The state government has paved the way for reputed urban higher education institutions and colleges to start satellite centres in rural and tribal regions across Maharashtra.
A government notification issued by the Higher & Technical Education Department Friday prescribed procedures and criteria for approval of new satellite centres from the next academic year, three years after the Maharashtra Public Universities Act, 2016, was enacted.
A “satellite centre”, as per the Act, is an integral part of an affiliated or conducted college or recognised institution imparting academic programmes, co-curricular, research, and extension activities in the rural or tribal region, neighbouring the location of such college or institution, established with the objective of reaching the unreached, on the terms and conditions specified by the state government by an order in the official gazette.
The applications for starting satellite centres will be scrutinised by a Board of Deans of the university concerned within a limited time period, the notification states. Colleges or institutions will be required to submit the required documents by October 15 every year to the respective vice-chancellor for starting a centre the next year. A detailed timeline has been notified for the procedure.
In the five-year perspective plan announced by universities, they have been mandated to measure Gross Enrolment Ratio (GER) — an indicator of the spread of higher education in a given region. Priority to start satellite centres will be given in rural and tribal areas where the GER is less than the state’s average.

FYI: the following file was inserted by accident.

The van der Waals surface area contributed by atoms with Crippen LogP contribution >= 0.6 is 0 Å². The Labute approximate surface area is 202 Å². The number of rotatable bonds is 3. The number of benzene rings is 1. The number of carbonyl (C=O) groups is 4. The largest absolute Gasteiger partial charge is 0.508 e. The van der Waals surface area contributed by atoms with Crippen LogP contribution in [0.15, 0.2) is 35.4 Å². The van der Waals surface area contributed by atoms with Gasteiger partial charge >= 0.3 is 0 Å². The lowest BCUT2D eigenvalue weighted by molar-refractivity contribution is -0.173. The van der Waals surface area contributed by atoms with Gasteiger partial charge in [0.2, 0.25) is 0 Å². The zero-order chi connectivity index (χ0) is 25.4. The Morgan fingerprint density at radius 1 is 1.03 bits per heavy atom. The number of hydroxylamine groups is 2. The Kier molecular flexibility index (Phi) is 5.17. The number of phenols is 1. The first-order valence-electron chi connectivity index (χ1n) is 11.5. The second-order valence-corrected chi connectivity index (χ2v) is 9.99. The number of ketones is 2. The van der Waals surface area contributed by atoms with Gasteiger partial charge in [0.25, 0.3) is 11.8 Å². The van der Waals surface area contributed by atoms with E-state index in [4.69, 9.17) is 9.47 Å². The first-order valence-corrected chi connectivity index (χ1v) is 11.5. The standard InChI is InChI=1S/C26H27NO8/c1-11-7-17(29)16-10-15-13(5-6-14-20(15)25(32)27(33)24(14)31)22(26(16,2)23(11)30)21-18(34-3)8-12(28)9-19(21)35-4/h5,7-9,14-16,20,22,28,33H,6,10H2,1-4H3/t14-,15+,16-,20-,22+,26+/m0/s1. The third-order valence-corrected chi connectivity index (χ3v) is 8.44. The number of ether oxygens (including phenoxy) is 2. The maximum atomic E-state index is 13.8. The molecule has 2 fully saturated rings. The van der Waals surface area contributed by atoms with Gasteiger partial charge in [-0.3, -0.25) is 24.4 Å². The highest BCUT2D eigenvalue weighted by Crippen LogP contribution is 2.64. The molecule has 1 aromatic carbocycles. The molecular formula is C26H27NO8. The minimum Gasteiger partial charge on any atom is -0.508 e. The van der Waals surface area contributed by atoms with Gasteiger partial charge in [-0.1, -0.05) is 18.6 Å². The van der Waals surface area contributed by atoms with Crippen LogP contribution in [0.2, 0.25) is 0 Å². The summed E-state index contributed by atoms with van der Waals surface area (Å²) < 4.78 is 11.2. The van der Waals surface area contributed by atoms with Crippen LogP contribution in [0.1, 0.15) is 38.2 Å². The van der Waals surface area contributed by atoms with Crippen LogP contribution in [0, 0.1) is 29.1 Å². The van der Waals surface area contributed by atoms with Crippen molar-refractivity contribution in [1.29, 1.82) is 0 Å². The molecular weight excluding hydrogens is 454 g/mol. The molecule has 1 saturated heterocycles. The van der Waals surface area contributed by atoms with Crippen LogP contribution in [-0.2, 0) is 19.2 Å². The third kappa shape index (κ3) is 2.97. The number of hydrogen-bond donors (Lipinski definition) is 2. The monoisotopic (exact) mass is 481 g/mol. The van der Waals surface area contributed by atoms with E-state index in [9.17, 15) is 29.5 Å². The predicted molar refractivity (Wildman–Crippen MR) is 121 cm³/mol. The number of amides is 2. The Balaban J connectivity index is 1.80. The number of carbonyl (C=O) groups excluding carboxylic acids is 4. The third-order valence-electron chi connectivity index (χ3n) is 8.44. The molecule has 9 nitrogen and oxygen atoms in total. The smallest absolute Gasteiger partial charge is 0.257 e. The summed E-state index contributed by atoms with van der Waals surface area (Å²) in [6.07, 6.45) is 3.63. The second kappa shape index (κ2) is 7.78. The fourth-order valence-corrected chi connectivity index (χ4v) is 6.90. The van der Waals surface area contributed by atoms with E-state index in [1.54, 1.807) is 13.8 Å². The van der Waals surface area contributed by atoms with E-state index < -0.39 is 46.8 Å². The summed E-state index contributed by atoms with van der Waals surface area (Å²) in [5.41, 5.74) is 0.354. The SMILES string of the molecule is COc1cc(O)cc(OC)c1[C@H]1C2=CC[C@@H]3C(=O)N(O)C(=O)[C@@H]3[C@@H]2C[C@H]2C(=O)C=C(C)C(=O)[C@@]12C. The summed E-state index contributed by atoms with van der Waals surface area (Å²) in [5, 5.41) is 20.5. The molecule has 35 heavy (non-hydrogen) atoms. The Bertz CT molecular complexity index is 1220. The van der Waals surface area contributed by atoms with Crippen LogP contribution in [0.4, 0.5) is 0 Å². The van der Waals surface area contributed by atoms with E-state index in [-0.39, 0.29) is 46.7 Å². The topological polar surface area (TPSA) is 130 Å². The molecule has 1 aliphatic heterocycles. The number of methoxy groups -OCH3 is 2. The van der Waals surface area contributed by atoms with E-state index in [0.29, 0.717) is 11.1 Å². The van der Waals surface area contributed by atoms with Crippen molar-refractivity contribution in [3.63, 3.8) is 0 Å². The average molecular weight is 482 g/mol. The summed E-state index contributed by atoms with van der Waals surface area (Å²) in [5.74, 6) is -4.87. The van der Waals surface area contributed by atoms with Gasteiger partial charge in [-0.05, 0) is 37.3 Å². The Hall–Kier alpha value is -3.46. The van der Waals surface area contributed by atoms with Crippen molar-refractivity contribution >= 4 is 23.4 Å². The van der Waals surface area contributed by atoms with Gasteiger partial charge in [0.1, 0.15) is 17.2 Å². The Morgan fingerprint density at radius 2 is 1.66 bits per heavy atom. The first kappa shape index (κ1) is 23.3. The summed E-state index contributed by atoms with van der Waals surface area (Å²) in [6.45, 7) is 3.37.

The centres, which need to be established within 200 km radius of the university, will also cater to online and open-distance learning facilities as recommended by the National Education Policy, the notification said.
Only after an institution runs one satellite centre in a satisfactory manner for at least a period of three years, will it be given permission to start another such centre. In the first five years, a satellite centre will be given approval for starting traditional courses, research, extension and co-curricular activities, certificate courses for skill education and development, among other things. Priority will be given to start courses that promote skill development among youth, it added.
Educationist Anil Rao, part of the three-member committee formed by the government to submit a report on starting satellite centres, said, “We had submitted the report in 2017. The government has adopted major recommendations in the report, and this move will enable colleges in ivory towers to take their institutes to rural areas. Migration of students to cities will also be brought under control, thereby increasing the Gross Enrolment Ratio in such regions.”
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